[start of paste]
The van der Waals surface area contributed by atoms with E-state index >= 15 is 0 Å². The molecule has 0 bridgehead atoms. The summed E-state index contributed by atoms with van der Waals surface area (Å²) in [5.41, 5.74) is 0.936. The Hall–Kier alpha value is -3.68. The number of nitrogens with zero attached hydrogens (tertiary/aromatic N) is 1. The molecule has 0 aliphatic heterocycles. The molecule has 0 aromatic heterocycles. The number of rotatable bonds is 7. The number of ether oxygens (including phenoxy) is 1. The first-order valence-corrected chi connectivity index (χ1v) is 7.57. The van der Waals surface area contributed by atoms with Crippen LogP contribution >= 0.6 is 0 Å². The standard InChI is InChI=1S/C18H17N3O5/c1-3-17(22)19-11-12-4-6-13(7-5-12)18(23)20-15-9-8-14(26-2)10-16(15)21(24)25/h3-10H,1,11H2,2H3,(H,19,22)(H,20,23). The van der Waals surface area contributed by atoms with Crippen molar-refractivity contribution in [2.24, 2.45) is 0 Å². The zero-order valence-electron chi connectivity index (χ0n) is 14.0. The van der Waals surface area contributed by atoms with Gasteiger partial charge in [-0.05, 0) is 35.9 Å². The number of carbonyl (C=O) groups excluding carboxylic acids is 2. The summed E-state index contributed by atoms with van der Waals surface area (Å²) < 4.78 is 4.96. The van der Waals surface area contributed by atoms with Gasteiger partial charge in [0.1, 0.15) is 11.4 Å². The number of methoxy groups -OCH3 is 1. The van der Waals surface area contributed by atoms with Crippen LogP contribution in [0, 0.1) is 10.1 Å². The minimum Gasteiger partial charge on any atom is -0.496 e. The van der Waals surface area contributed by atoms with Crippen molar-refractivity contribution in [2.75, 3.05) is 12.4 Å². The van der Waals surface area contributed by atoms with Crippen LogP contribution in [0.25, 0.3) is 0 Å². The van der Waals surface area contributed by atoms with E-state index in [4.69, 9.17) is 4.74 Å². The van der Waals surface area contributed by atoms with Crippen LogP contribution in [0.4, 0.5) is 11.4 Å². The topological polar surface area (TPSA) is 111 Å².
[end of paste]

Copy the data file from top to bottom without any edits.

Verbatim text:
The van der Waals surface area contributed by atoms with E-state index >= 15 is 0 Å². The molecule has 0 bridgehead atoms. The summed E-state index contributed by atoms with van der Waals surface area (Å²) in [5.41, 5.74) is 0.936. The Hall–Kier alpha value is -3.68. The number of nitrogens with zero attached hydrogens (tertiary/aromatic N) is 1. The molecule has 0 aliphatic heterocycles. The molecule has 0 aromatic heterocycles. The number of rotatable bonds is 7. The number of ether oxygens (including phenoxy) is 1. The first-order valence-corrected chi connectivity index (χ1v) is 7.57. The van der Waals surface area contributed by atoms with Crippen LogP contribution >= 0.6 is 0 Å². The standard InChI is InChI=1S/C18H17N3O5/c1-3-17(22)19-11-12-4-6-13(7-5-12)18(23)20-15-9-8-14(26-2)10-16(15)21(24)25/h3-10H,1,11H2,2H3,(H,19,22)(H,20,23). The van der Waals surface area contributed by atoms with Crippen molar-refractivity contribution in [2.24, 2.45) is 0 Å². The zero-order valence-electron chi connectivity index (χ0n) is 14.0. The van der Waals surface area contributed by atoms with Gasteiger partial charge in [-0.05, 0) is 35.9 Å². The number of carbonyl (C=O) groups excluding carboxylic acids is 2. The summed E-state index contributed by atoms with van der Waals surface area (Å²) < 4.78 is 4.96. The van der Waals surface area contributed by atoms with Gasteiger partial charge in [0.1, 0.15) is 11.4 Å². The number of methoxy groups -OCH3 is 1. The van der Waals surface area contributed by atoms with Crippen LogP contribution in [0, 0.1) is 10.1 Å². The minimum Gasteiger partial charge on any atom is -0.496 e. The van der Waals surface area contributed by atoms with Crippen molar-refractivity contribution in [2.75, 3.05) is 12.4 Å². The van der Waals surface area contributed by atoms with Crippen LogP contribution in [0.25, 0.3) is 0 Å². The van der Waals surface area contributed by atoms with E-state index in [4.69, 9.17) is 4.74 Å². The van der Waals surface area contributed by atoms with Crippen LogP contribution in [0.4, 0.5) is 11.4 Å². The topological polar surface area (TPSA) is 111 Å².